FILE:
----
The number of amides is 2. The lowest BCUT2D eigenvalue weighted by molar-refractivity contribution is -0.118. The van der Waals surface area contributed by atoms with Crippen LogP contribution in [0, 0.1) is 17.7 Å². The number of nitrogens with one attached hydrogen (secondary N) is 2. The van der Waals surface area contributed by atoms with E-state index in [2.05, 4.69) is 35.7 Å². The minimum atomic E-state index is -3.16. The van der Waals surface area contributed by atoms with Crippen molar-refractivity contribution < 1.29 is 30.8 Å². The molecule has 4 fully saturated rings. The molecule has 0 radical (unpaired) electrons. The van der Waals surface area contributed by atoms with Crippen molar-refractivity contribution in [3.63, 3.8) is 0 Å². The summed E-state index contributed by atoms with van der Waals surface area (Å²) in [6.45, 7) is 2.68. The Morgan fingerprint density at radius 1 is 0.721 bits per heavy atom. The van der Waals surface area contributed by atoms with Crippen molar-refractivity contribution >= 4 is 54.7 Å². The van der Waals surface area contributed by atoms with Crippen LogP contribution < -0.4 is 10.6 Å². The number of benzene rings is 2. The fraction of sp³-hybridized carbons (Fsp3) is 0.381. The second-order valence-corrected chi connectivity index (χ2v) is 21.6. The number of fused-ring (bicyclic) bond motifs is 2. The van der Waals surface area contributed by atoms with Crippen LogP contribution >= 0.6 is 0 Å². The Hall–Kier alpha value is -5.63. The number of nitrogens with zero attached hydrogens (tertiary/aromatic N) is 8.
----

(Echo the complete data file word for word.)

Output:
The number of amides is 2. The lowest BCUT2D eigenvalue weighted by molar-refractivity contribution is -0.118. The van der Waals surface area contributed by atoms with Crippen LogP contribution in [0, 0.1) is 17.7 Å². The number of nitrogens with one attached hydrogen (secondary N) is 2. The van der Waals surface area contributed by atoms with E-state index in [2.05, 4.69) is 35.7 Å². The minimum atomic E-state index is -3.16. The van der Waals surface area contributed by atoms with Crippen molar-refractivity contribution < 1.29 is 30.8 Å². The molecule has 4 fully saturated rings. The molecule has 0 radical (unpaired) electrons. The van der Waals surface area contributed by atoms with Crippen molar-refractivity contribution in [3.63, 3.8) is 0 Å². The summed E-state index contributed by atoms with van der Waals surface area (Å²) in [6.45, 7) is 2.68. The Morgan fingerprint density at radius 1 is 0.721 bits per heavy atom. The van der Waals surface area contributed by atoms with Crippen molar-refractivity contribution >= 4 is 54.7 Å². The van der Waals surface area contributed by atoms with Crippen LogP contribution < -0.4 is 10.6 Å². The number of benzene rings is 2. The fraction of sp³-hybridized carbons (Fsp3) is 0.381. The second-order valence-corrected chi connectivity index (χ2v) is 21.6. The number of fused-ring (bicyclic) bond motifs is 2. The van der Waals surface area contributed by atoms with Crippen LogP contribution >= 0.6 is 0 Å². The Hall–Kier alpha value is -5.63. The number of nitrogens with zero attached hydrogens (tertiary/aromatic N) is 8.